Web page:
With a foreword by Ringo Starr and interviews with Roger Waters of Pink Floyd and Graham Nash of Crosby, Stills & Nash, Levon Helm: Rock, Roll & Ramble—The Inside Story of the Man, the Music and the Midnight Ramble offers plenty about the music Levon made, his achievements in film, and those geographical points that provided the backdrop for his life—Arkansas, Canada and Woodstock.

But this story at its essence is the tale of a man who had nothing, won it all, lost it all and got it back again. This is the story of a comeback kid, an underdog who proved everyone wrong as he rocked, rolled—and Rambled.

Born in the Bronx, raised in the New York City suburbs and living in New York State's Hudson Valley since 1990, John W. Barry is an award-winning journalist with a passion for writing and a love of music.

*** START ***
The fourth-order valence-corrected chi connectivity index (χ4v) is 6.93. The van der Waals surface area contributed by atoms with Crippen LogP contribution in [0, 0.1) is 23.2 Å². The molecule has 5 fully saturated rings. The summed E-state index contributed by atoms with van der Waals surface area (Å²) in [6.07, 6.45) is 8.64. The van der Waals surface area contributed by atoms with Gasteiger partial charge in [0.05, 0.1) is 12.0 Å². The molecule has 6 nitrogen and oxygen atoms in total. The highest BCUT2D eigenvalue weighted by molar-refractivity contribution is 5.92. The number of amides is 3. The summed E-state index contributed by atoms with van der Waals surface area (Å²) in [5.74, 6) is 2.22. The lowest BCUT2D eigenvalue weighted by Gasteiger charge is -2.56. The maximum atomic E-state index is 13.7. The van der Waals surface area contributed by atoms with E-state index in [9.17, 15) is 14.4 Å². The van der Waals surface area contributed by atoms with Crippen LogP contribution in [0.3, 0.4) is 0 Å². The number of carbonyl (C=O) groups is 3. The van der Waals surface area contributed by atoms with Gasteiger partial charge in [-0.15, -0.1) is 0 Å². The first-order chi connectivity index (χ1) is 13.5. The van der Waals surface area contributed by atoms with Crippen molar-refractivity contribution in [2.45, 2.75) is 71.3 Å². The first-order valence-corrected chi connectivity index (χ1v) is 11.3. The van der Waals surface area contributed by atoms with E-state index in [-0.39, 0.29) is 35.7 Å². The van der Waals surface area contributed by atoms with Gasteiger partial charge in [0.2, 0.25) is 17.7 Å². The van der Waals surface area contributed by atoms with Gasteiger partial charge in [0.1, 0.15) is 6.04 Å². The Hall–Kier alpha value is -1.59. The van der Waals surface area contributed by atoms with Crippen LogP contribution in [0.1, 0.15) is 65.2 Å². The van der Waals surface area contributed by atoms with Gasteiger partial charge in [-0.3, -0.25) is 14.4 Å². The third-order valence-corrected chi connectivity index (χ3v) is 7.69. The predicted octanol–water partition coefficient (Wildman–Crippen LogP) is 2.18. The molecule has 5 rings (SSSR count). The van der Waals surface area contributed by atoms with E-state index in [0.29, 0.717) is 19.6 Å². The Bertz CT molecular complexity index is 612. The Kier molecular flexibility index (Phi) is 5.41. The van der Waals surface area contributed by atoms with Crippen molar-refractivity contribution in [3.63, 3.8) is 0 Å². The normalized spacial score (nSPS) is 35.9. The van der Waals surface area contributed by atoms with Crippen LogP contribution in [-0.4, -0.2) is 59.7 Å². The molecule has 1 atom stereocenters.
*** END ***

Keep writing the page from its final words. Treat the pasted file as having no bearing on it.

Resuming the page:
This combination has brought John to some pretty incredible places and put him in the company of some incredible people. From Radio City Music Hall in Manhattan to Red Rocks Amphitheater in Colorado and many places in between, John's relentless pursuit of the stories, the people and the circumstances that define the world around us has enabled him to assemble the puzzle pieces of a compelling tale or two over the course of his lifetime.

John is a very proud graduate of Clarkstown South High School and the State University of New York at New Paltz. The latter is what brought John to Ulster County, New York, and set him on his path to nearby Woodstock, Levon Helm Studios and the Midnight Ramble.

As a journalist for the USA Today Network's Poughkeepsie Journal in Dutchess County, New York, John found himself in the center of Levon's Midnight Ramble house concerts, getting to know Levon, his band, his crew, his management team, Team Levon and, of course, his fans.